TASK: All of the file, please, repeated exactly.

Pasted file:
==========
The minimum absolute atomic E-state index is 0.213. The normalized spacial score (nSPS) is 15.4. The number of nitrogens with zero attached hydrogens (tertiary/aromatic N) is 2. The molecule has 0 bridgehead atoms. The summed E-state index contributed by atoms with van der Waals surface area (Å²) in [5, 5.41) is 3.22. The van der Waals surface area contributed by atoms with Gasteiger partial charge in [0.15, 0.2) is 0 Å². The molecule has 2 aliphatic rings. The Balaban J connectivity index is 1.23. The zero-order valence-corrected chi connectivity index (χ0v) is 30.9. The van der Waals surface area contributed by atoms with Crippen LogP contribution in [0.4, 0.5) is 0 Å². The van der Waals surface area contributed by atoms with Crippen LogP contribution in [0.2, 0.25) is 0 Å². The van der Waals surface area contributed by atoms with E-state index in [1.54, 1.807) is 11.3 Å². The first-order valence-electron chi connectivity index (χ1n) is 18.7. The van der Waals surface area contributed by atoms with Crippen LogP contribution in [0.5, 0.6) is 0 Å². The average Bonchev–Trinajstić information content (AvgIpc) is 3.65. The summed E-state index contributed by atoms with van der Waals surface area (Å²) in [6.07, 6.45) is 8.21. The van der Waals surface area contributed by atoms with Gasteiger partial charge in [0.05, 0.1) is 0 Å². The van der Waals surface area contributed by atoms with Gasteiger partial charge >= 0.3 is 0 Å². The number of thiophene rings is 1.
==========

The minimum absolute atomic E-state index is 0.213. The normalized spacial score (nSPS) is 15.4. The number of nitrogens with zero attached hydrogens (tertiary/aromatic N) is 2. The molecule has 0 bridgehead atoms. The summed E-state index contributed by atoms with van der Waals surface area (Å²) in [5, 5.41) is 3.22. The van der Waals surface area contributed by atoms with Gasteiger partial charge in [0.15, 0.2) is 0 Å². The molecule has 2 aliphatic rings. The Balaban J connectivity index is 1.23. The zero-order valence-corrected chi connectivity index (χ0v) is 30.9. The van der Waals surface area contributed by atoms with Crippen LogP contribution in [0.4, 0.5) is 0 Å². The van der Waals surface area contributed by atoms with Crippen LogP contribution in [0.2, 0.25) is 0 Å². The van der Waals surface area contributed by atoms with E-state index in [1.54, 1.807) is 11.3 Å². The first-order valence-electron chi connectivity index (χ1n) is 18.7. The van der Waals surface area contributed by atoms with Crippen LogP contribution in [0.5, 0.6) is 0 Å². The average Bonchev–Trinajstić information content (AvgIpc) is 3.65. The summed E-state index contributed by atoms with van der Waals surface area (Å²) in [6.07, 6.45) is 8.21. The van der Waals surface area contributed by atoms with Gasteiger partial charge in [0.05, 0.1) is 0 Å². The van der Waals surface area contributed by atoms with Gasteiger partial charge >= 0.3 is 0 Å². The number of thiophene rings is 1.